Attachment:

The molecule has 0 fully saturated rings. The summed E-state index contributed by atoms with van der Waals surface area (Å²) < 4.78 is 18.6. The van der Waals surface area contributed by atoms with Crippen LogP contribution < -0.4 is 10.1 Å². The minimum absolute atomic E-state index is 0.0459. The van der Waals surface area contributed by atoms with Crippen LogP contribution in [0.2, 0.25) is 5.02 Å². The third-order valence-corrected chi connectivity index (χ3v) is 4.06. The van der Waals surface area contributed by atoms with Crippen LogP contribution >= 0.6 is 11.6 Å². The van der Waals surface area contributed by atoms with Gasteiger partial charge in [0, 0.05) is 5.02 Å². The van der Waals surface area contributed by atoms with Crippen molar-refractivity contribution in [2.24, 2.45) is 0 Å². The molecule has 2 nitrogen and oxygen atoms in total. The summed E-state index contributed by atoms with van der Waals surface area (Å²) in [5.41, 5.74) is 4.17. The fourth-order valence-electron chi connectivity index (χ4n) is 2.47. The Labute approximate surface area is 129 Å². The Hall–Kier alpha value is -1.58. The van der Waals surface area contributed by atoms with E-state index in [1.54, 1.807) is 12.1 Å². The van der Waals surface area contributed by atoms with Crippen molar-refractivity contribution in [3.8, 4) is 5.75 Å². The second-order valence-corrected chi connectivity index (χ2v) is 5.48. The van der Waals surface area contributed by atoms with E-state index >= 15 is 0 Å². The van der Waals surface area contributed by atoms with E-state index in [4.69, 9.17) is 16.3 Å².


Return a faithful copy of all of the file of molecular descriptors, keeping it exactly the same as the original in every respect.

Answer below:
The molecule has 0 fully saturated rings. The summed E-state index contributed by atoms with van der Waals surface area (Å²) < 4.78 is 18.6. The van der Waals surface area contributed by atoms with Crippen LogP contribution < -0.4 is 10.1 Å². The minimum absolute atomic E-state index is 0.0459. The van der Waals surface area contributed by atoms with Crippen LogP contribution in [0.2, 0.25) is 5.02 Å². The third-order valence-corrected chi connectivity index (χ3v) is 4.06. The van der Waals surface area contributed by atoms with Crippen LogP contribution >= 0.6 is 11.6 Å². The van der Waals surface area contributed by atoms with Gasteiger partial charge in [0, 0.05) is 5.02 Å². The van der Waals surface area contributed by atoms with Crippen molar-refractivity contribution in [2.24, 2.45) is 0 Å². The molecule has 2 nitrogen and oxygen atoms in total. The summed E-state index contributed by atoms with van der Waals surface area (Å²) in [5.41, 5.74) is 4.17. The fourth-order valence-electron chi connectivity index (χ4n) is 2.47. The Labute approximate surface area is 129 Å². The Hall–Kier alpha value is -1.58. The van der Waals surface area contributed by atoms with E-state index in [1.54, 1.807) is 12.1 Å². The van der Waals surface area contributed by atoms with Crippen molar-refractivity contribution in [3.8, 4) is 5.75 Å². The second-order valence-corrected chi connectivity index (χ2v) is 5.48. The van der Waals surface area contributed by atoms with E-state index >= 15 is 0 Å². The van der Waals surface area contributed by atoms with E-state index in [4.69, 9.17) is 16.3 Å².